House Budget Committee Chairman Paul Ryan
says proposed adjustments to entitlement programs in the 2012 spending plan will not hurt those Americans who are in or near retirement. Ryan, R-Wis., Tuesday also said on Fox News that cuts to this year’s budget, will ensure that 2012 spending will be built on a baseline freeze.
“We have guiding principles in our budget, which are when we're reforming entitlement programs – which are the drivers of our debt crisis – we have got to make sure that people in and near retirement are protected,” Ryan told Fox News’ Greta Van Susteren. “We can do that if we reform these programs soon.
“If we keep kicking the can down the road, as the president has proposed in his budget – adding $13 trillion to the debt, $1.6 trillion in new tax increases – if we keep postponing these reforms, then everybody's going to get cut, everybody's going to get hurt.” Ryan said. “So we're saying: ‘No, no, no, no – Let's fulfill the mission of health and retirement security for all generations, protect people in or near retirement,’ but let's get a plan to pay off this debt so we can start growing our economy now, as well.”
Ryan said the GOP-controlled House is also trying to prevent the huge spending gains attained over the last two years from going forward.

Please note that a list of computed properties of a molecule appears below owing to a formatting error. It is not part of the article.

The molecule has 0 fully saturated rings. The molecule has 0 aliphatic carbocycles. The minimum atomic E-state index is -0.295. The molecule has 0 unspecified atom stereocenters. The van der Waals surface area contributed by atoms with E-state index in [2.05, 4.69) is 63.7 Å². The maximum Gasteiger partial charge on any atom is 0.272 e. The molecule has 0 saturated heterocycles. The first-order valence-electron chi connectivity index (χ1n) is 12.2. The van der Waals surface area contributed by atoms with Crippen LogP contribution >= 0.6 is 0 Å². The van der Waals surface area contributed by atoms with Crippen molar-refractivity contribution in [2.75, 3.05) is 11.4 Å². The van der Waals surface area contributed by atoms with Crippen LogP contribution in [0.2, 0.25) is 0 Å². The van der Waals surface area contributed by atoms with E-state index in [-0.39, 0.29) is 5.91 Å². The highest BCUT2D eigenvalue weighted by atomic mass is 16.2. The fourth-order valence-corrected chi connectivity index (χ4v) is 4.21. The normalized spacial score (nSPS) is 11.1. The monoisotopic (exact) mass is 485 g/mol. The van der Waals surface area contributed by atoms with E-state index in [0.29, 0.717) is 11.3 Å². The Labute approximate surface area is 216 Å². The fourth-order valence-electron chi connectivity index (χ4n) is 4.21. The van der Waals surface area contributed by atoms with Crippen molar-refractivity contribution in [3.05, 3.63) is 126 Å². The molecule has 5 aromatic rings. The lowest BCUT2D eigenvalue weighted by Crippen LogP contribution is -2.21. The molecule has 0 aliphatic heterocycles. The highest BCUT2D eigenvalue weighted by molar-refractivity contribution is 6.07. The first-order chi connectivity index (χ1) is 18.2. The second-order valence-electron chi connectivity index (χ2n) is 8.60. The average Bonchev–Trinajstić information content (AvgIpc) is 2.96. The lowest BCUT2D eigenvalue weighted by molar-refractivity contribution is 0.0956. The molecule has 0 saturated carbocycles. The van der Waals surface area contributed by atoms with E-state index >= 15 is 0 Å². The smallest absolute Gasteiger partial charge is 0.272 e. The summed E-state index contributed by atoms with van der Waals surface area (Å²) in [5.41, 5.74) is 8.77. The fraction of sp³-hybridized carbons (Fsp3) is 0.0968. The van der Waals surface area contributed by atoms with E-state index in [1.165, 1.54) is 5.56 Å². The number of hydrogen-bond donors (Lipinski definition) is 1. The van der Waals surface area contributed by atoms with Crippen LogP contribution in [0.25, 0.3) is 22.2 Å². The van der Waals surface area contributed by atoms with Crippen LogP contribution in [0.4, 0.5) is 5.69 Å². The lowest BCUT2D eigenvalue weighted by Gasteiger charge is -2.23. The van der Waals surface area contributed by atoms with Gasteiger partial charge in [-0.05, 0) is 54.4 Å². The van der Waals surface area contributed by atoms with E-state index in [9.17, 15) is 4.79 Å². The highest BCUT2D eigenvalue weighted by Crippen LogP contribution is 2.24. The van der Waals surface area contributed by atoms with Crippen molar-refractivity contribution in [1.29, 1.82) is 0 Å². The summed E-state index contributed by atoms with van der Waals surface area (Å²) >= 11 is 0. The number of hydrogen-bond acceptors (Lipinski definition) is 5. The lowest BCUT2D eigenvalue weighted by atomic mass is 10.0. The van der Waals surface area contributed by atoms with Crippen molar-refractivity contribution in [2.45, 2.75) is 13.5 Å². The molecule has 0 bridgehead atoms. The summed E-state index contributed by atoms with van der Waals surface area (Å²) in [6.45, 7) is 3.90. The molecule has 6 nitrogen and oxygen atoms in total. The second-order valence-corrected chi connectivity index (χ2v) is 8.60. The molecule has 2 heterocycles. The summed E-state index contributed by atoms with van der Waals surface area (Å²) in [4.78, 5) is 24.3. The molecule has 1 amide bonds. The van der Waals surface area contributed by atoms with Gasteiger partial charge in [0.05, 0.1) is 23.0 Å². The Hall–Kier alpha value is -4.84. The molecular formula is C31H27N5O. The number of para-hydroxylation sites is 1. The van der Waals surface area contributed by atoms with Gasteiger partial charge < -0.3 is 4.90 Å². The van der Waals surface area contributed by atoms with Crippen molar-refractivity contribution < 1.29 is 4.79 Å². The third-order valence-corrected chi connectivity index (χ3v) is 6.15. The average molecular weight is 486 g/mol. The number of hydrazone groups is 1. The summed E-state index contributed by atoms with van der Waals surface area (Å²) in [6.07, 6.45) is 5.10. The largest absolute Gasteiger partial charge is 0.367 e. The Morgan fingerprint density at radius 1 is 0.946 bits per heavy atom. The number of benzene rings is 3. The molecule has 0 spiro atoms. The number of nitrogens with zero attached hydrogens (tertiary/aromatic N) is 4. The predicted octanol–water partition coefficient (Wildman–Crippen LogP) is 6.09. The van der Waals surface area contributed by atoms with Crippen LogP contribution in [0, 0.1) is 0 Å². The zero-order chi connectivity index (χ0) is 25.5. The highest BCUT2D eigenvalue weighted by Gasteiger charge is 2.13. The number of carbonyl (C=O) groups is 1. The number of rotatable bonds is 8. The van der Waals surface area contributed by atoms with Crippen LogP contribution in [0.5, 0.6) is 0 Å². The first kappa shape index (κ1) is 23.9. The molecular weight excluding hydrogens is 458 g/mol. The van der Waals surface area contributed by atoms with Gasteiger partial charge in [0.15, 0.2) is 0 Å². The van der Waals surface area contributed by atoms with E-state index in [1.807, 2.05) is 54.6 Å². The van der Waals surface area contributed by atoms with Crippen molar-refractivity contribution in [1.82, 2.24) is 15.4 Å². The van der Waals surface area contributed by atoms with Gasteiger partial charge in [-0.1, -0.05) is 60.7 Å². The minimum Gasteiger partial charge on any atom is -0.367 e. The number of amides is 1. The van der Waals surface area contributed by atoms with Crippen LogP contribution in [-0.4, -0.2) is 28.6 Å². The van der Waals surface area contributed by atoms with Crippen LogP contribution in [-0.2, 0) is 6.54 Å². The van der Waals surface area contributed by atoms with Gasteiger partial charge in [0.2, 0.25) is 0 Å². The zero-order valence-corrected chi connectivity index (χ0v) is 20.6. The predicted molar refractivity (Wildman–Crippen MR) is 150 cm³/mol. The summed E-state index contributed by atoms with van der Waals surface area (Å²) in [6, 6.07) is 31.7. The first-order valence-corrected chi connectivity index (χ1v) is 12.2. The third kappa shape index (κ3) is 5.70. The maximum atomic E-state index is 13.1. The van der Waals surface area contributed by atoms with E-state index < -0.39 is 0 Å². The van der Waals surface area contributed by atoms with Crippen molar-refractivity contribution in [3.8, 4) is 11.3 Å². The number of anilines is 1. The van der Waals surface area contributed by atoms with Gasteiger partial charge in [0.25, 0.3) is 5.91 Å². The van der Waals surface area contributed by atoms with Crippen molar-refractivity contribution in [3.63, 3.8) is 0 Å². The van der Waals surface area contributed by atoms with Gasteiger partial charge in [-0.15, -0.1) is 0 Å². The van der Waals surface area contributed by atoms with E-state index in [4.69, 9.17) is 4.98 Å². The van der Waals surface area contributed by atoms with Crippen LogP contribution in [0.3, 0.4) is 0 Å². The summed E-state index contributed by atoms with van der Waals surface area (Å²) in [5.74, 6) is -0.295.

“The president increased government agency budgets by 24 percent, domestic agencies, over the last two years. Then with the stimulus, he increased them by 84 percent. What he's trying to do is lock in all these spending increases going forward – and we don't want to do that,” Ryan said. “That's why we're trying to cut spending now to get them back to pre-binge, pre-stimulus 2008 levels.
“So going through the rest of this fiscal year, we want a down payment on some spending cuts, so we go forward starting in October with more spending reforms and more spending cuts,” he added. “We don't want to accept … what we call the baseline of this massive spending increase.
“We want to get a down payment on cutting spending because if the president succeeds in freezing spending at these high levels, that's another trillion dollars over the course of the budget of more money to government agencies, to this discretionary domestic government agencies – double-digit, triple-digit increases these agencies have gotten.”
Ryan also said that when the current continuing resolution – which is keeping the government open until March 18 – expires, he expects another one to be put in place.
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